The Presidential Daily Brief


  1. cosby 6344426322 79cea802e1 o

    Bill Cosby Charged With Sexual Assault

    It’s no joke. Pennsylvania prosecutors have filed sexual assault charges against the 78-year-old comedian over an alleged incident in 2004. While prosecutors didn’t name the victim, the accusations mirror those made by former Temple University employee Andrea Constand, the first to publicly point a finger at Cosby, saying he drugged and fondled her. Cosby was arraigned and pled not guilty before being released on $1 million bail. Prosecutors had earlier declined to file charges, citing insufficient evidence. If found guilty, the funnyman could face up to 10 years in prison.

  2. A picture taken on August 20, 2010 shows the test firing at an undisclosed location in Iran of a surface-to-surface Qiam missile, entirely designed and built domestically and powered by liquid fuel according to Defence Minister Ahmad Vahidi, a day before

    U.S. Condemns Iranian Missile Launch

    It was close, and they called. But Iran broadcast its warning that it would fire unguided missiles near a U.S. aircraft carrier only 23 minutes beforehand, which is “unsafe, unprofessional and inconsistent with international maritime law,” U.S. Central Command charged today. The vessel was accompanied by an American destroyer and French frigate through the Strait of Hormuz, the narrow entrance to the Persian Gulf and a key shipping corridor for anti-ISIS operations, during the Saturday incident. Iran hasn’t commented, but the incident is likely to complicate implementation of its new nuclear deal.

  3. el nino waves

    NASA Warns El Niño Could Be as Bad as 1998

    Brace yourself. The U.S. space agency cautions that the phenomenon could be as severe as history’s worst 17 years ago. That means unusually warm weather for the Northern Hemisphere and extreme weather events, such as California being inundated with rain as it was in 1998. The periodic condition involves normally warm central Pacific waters expanding eastward. So far, it’s being blamed for the worst floods in a half-century hitting South America and high water in northern Britain — and aid agencies warn that it may curtail food supplies for famine-hit populations in Africa.

  4. tax forms on a desk

    How the Rich Save Billions in Taxes

    It’s an exclusive club. An army of lawyers, lobbyists and activists reportedly make up the “income defense industry,” which has quietly created a host of tax shields for America’s elite earners. It benefits billionaires of all stripes, from GOP-backing hedge fund magnate Daniel Loeb to Democrat-funding George Soros, and its influence has spread from the tax code’s fine print to campaign-trail rhetoric. Since the 1990s, these loopholes reduced the tax liability on the nation’s wealthiest 400 by 10 percentage points — but an outgunned IRS is currently struggling to reverse that trend.

  5. Mississippi Overflows Levees in Missouri, Kim Jong-Un Aide Killed in Crash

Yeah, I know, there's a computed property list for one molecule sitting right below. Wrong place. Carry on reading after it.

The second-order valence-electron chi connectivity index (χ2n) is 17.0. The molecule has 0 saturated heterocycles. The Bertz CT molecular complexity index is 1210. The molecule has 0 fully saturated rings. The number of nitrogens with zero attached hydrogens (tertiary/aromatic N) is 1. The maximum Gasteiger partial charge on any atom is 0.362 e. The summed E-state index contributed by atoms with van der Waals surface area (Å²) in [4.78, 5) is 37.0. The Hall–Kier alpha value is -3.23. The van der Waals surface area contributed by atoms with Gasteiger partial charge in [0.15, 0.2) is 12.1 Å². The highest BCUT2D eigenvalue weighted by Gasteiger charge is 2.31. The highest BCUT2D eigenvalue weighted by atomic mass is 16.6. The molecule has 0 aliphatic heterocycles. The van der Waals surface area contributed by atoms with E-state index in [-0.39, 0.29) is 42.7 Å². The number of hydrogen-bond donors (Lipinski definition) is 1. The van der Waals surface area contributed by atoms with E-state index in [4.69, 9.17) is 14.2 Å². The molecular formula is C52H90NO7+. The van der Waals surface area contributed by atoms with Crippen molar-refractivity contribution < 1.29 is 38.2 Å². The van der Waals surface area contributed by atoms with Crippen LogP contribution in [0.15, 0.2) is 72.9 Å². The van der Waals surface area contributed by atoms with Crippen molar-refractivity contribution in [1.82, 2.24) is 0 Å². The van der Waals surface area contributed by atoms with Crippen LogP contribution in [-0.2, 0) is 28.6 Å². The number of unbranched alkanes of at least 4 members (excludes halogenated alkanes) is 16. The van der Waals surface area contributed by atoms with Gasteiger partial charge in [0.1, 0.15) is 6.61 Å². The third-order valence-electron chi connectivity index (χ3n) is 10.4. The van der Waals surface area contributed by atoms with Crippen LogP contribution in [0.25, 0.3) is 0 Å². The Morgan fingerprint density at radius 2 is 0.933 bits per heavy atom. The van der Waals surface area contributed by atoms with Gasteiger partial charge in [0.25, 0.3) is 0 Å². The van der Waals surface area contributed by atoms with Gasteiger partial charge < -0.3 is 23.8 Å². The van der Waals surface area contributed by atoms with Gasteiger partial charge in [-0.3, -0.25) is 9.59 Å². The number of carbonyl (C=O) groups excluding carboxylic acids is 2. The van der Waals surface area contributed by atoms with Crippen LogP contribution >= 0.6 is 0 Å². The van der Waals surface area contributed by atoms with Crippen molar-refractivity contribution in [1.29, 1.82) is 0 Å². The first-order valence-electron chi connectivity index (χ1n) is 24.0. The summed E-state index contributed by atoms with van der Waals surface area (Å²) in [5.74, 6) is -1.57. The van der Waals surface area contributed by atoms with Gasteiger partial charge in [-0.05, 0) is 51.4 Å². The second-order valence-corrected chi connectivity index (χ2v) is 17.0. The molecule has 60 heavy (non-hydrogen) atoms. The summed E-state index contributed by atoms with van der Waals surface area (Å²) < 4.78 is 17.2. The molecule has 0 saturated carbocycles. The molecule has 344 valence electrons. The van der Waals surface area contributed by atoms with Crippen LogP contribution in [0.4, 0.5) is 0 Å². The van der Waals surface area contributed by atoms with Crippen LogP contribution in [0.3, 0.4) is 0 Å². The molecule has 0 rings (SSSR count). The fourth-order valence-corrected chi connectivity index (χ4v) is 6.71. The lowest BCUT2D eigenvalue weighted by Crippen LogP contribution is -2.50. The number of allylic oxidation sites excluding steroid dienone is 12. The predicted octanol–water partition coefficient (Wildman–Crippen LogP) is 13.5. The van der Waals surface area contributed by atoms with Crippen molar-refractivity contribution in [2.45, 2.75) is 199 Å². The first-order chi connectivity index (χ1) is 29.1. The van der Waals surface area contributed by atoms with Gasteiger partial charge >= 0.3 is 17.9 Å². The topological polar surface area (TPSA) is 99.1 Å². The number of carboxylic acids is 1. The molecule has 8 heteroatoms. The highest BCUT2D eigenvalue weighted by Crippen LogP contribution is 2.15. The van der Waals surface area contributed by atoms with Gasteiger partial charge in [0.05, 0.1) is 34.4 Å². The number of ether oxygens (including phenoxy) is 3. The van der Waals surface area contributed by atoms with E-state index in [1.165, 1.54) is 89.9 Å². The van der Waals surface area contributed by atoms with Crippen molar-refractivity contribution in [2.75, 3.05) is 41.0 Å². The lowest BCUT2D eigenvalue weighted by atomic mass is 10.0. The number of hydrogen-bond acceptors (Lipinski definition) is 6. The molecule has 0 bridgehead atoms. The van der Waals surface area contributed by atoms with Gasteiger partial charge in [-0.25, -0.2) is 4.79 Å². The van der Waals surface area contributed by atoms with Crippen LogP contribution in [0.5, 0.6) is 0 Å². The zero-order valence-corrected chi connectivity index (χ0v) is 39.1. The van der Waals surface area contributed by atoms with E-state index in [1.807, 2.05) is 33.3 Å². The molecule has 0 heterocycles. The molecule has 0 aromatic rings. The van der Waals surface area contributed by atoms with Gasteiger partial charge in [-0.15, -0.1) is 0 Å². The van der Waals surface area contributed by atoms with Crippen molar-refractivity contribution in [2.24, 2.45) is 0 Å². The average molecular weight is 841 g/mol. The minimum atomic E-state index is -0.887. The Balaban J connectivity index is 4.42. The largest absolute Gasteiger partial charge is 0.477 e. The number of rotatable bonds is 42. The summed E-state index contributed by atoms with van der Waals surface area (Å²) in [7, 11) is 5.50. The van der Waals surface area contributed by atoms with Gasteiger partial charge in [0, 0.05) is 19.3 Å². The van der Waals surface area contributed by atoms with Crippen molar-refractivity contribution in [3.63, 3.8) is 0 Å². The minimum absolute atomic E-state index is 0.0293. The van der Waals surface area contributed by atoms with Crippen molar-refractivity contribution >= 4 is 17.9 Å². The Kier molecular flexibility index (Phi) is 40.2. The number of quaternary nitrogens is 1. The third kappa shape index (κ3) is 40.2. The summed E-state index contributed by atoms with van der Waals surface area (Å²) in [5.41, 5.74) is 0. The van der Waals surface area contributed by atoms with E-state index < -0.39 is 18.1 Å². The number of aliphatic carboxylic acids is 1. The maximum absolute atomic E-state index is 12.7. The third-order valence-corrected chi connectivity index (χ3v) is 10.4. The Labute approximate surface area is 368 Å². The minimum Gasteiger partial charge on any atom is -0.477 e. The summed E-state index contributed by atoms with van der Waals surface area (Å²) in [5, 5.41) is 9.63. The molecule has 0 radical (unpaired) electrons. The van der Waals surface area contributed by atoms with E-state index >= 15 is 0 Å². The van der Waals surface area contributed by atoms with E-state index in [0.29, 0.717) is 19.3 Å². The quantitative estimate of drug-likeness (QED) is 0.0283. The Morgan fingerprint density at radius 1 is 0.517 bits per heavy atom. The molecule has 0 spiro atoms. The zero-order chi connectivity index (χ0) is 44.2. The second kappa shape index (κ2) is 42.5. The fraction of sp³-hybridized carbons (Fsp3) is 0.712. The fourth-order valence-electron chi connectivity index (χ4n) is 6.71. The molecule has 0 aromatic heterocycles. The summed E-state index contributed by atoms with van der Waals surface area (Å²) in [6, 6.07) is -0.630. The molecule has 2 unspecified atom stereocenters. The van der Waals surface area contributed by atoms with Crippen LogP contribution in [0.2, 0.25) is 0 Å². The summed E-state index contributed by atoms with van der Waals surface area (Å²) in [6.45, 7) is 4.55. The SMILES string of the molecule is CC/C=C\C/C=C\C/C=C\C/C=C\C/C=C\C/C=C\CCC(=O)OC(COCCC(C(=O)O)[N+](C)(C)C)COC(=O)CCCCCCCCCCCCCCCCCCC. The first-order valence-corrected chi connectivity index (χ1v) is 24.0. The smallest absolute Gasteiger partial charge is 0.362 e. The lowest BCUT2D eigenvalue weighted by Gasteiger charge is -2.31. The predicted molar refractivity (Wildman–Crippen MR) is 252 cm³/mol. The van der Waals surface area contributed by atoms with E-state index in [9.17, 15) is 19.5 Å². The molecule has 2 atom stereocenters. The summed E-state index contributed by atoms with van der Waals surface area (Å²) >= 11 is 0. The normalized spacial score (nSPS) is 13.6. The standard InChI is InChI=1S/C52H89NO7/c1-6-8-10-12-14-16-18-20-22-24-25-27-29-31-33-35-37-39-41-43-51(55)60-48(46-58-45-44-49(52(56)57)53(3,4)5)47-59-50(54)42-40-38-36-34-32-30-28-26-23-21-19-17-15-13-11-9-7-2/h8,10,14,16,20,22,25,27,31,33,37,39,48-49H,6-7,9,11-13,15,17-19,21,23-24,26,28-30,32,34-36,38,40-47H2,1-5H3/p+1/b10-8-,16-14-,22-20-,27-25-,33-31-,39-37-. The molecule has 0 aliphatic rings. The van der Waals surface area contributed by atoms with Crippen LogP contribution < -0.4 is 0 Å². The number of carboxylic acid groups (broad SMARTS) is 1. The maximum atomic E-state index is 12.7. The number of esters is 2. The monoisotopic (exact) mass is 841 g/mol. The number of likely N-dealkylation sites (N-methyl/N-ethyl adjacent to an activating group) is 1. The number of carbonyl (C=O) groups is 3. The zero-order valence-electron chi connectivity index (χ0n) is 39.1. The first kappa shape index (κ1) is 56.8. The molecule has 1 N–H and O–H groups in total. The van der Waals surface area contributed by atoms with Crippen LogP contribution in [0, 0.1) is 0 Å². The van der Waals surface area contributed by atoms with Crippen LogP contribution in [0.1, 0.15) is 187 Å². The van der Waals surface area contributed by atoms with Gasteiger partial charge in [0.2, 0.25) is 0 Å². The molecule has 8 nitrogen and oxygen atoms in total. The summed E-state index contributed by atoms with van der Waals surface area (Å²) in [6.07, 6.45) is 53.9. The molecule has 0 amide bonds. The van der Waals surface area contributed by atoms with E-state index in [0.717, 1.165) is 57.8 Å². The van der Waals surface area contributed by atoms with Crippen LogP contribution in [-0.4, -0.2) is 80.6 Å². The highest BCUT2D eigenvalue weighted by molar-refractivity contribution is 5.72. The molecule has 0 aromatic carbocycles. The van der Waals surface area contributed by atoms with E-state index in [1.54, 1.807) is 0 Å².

Levees can’t hold back Mississippi floodwaters in Missouri. (CNN)

    Another North Korean official reportedly dies in car accident. (NYT)

    Two arrested in alleged New Year’s terror plot in Turkey. (AP)

    Pizza delivery gave away ‘affluenza’ teen’s whereabouts in Mexico. (CBS Dallas)

    ‘Glee’ cast member Mark Salling faces child porn charges. (Washington Post)


  1. love

    OZY’s Take on the Struggle for Love

    It’s the only thing that makes life worth it, or a bitter, twisted lie — depending on whom you ask. But everyone’s got an opinion on love, and OZY’s exploring a few of them today. Learn about the process of getting married in India, which includes a dossier of potential mates and an emphasis on reading your horoscope for clues to the future. Then delve into the science of attraction with a look at fruit fly biology. Spoiler: hotness won’t make you happy.

  2. ebola test

    WHO Declares Guinea Ebola-Free

    It may be under control. After more than 2,500 deaths, the country’s leaders plan to celebrate with fireworks and concerts now that the World Health Organization has declared Guinea free of the deadly virus, with no new cases in the last 42 days — twice Ebola’s incubation period. An official said the mood was “humble,” noting that entire families had been lost. It’s the first time since the outbreak that Guinea, Liberia and Sierra Leone have all passed clearance tests — but experts warn that close monitoring is vital to keep the disease from returning with a vengeance.

  3. sidecar

    Uber Competitor Sidecar to Shut Down

    They’re Uber-bummed. Chief Executive Sunil Paul announced that all rides and deliveries will cease December 31. Launched in 2012, the regulation-friendly company was actually early to the ride-hailing game, but quickly lost ground to Uber and Lyft. It featured consumer-friendly options rivals didn’t, including letting riders choose drivers and eschewing additional peak-time charges. The company raised $35 million behind high-profile investors like Richard Branson, far short of the billions its competitors attracted. Paul said the company will continue working toward the next “big thing,” but didn’t offer specifics.

  4. axl rose

    Guns N’ Roses to Reunite for Coachella and Tour

    “Estranged” no more. The band’s core members haven’t played a show together since 1993, but that’s reportedly about to change in April when Axl Rose and lead guitarist Slash headline at Southern California’s Coachella music festival. If all goes well, there are whispers that the pair, along with original bassist Duff McKagan and longtime drummer Matt Sorum, could embark on a 25-date stadium tour next summer. Apparently you can put a price on nostalgia, with prime tickets expected to have a face value of up to $275 each.